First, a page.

Out of the Box Solutions Blog

Out of the Box Solutions has been serving the Michigan area since 2002, providing IT Support such as technical helpdesk support, computer support, and consulting to small and medium-sized businesses

Tip of the Week: How Your Secrets Can be Spilled by a Jogging App

Tip of the Week: How Your Secrets Can be Spilled by a Jogging App

When considering your business’ security, it is only too easy to overlook how information of any kind might be compromised. Take, for example, the case study that is provided by the fitness application Strava, the jogging app that shares more data than many, including the United States military, would prefer.

Utilizing GPS-enabled fitness trackers, Strava creates what they call a Global Heatmap that shows user patterns and routes. Trouble is, this Heatmap shows the activity of all users--including those who probably shouldn’t have their location broadcast, like those who are staying at a military base. As a result, those who use the perimeter of the base as a jogging course have inadvertently provided a publicly-accessible sign of the base’s location. Furthermore, the app has managed to map out patrol and supply routes, and provides a rough time frame of when soldiers are where.

While some may argue that the locations of these military bases could be found using Google Maps, at least Google takes a few measures to protect potentially classified information by blurring out the actual base. Strava, on the other hand, displays a pattern of human activity that has many former military members extremely concerned.

This is also not for a lack of oversight, either. For instance, quite a bit of data has been collected from the United Kingdom’s military base HMNB Clyde, which is used as storage for the UK’s nuclear arsenal. Using the app’s route-sharing feature, someone reminded users of security by naming a route “You shouldn’t be using Strava here.”

Another location that has been visibly frequented by Strava users is, perhaps ironically, the National Security Agency.

In response to the tweets outlining these clear security risks, Strava released a statement reminding its users that they are able to control what data is shared to the Heatmap.

This entire scenario serves as evidence of a few things. First and foremost, a security vulnerability can come from the most seemingly insignificant source. As more devices and assorted gadgets are able to collect and aggregate data, it becomes incredibly important for you to know what these devices are capable of and where you should draw the line for the sake of your business’ security.

Secondly, you need to impress to your employees how important it is that they know what they are sharing by using certain apps with certain settings in place. Encourage your staff to do a deep dive into their mobile apps and the permissions each has, and to lean on IT to answer any questions they may have. While it may be less important to your business that an app like Strava can track the location of an employee, it may be critical to it.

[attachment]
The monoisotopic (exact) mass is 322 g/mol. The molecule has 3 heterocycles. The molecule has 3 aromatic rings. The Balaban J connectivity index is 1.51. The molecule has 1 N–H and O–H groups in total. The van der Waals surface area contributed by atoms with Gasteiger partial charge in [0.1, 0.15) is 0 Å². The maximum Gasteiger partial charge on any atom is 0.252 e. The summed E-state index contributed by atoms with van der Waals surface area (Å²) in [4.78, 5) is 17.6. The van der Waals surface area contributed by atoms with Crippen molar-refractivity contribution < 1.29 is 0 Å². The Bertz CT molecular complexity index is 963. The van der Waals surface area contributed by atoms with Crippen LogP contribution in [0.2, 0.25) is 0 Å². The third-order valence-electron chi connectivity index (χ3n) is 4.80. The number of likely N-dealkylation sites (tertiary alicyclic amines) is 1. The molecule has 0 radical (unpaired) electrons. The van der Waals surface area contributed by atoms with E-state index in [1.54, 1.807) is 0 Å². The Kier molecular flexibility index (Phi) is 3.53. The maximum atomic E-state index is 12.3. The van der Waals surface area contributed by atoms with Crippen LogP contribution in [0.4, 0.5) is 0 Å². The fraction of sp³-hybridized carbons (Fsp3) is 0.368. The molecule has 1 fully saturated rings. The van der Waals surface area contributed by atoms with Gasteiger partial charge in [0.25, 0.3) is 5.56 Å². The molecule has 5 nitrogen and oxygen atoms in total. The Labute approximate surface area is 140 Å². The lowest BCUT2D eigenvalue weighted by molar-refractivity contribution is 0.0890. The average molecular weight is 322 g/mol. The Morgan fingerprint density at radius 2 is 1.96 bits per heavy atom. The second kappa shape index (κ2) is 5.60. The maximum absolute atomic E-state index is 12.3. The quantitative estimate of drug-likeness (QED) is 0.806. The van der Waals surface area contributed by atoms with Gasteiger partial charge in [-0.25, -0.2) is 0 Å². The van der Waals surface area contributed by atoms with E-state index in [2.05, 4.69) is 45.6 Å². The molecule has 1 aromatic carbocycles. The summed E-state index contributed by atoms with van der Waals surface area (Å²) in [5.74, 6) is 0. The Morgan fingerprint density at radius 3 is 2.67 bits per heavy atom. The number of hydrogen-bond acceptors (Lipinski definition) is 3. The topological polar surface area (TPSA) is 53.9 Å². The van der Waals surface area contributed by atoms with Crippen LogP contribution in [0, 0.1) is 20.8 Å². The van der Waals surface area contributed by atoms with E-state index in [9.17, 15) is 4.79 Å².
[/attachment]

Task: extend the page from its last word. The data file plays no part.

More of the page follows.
For more information into preserving your business’ security, call Out of the Box Solutions at 800-750-4OBS (4627).

Could CES Provide a Look at Tomorrow’s Workplace T...
3 Key Goals for an Internal IT Team
 

Comments

No comments made yet. Be the first to submit a comment
Already Registered? Login Here
Guest
Thursday, 24 May 2018

Captcha Image

Mobile? Grab this Article!

Qr Code

Tag Cloud

Tip of the Week Security Best Practices Privacy Cybersecurity Business Computing Network Security Hardware Internet Ransomware Android Technology Email Wi-Fi Mobile Devices Applications Malware Smartphones Microsoft Managed IT services Employer-Employee Relationship Small Business VPN Data Management IT Services Business Communications Tech Terms Outsourced IT Cortana Passwords Blockchain Windows 10 IT Support Computers Wireless Cloud Save Money Backup Remote Computing Data Saving Money Business Management Cost Management Wireless Charging Data Backup Office 365 Knowledge Content Filtering Environment Virtualization Machine Learning Spyware Websites Business Intelligence Internet Explorer Backup and Disaster Recovery Telephony IT Management Gmail e-waste Server HP Safety Workers Big Data VoIp Threat Hard Drives Voice over IP User Tips disposal Networking Millennials Printing SSD Holiday Document Management Value Lead Generation Telecommute Dongle Physical Security Business Technology Paper Facebook eCommerce Network Attached Storage Patch Management Managed IT Services Paperless Office Social Media Tech Term Virtual Assistant Smartphone Bandwidth Productivity Laptop Ink Twitter Online Shopping Password Tip of the week Digital Database Data loss Government Phishing Innovation PowerPoint Inventory Efficiency Comparison User Tip Browser Cybercrime WannaCry Spam BDR Data Breach Software Data Protection Settings Server Management Specifications Edge Marketing Tactics HIPAA Virus Sales Mobile Security Communication Antivirus Hard Drive Hackers Managed IT Service IT budget Tablet Operating System Battery Automation Conferencing Processors Staff Maintenance Technology Tips Excel Computer Office Artificial Intelligence Vulnerability Cloud Computing Telecommuting Analytics Router Gadgets Users Sports Internet of Things Data recovery Alert Connectivity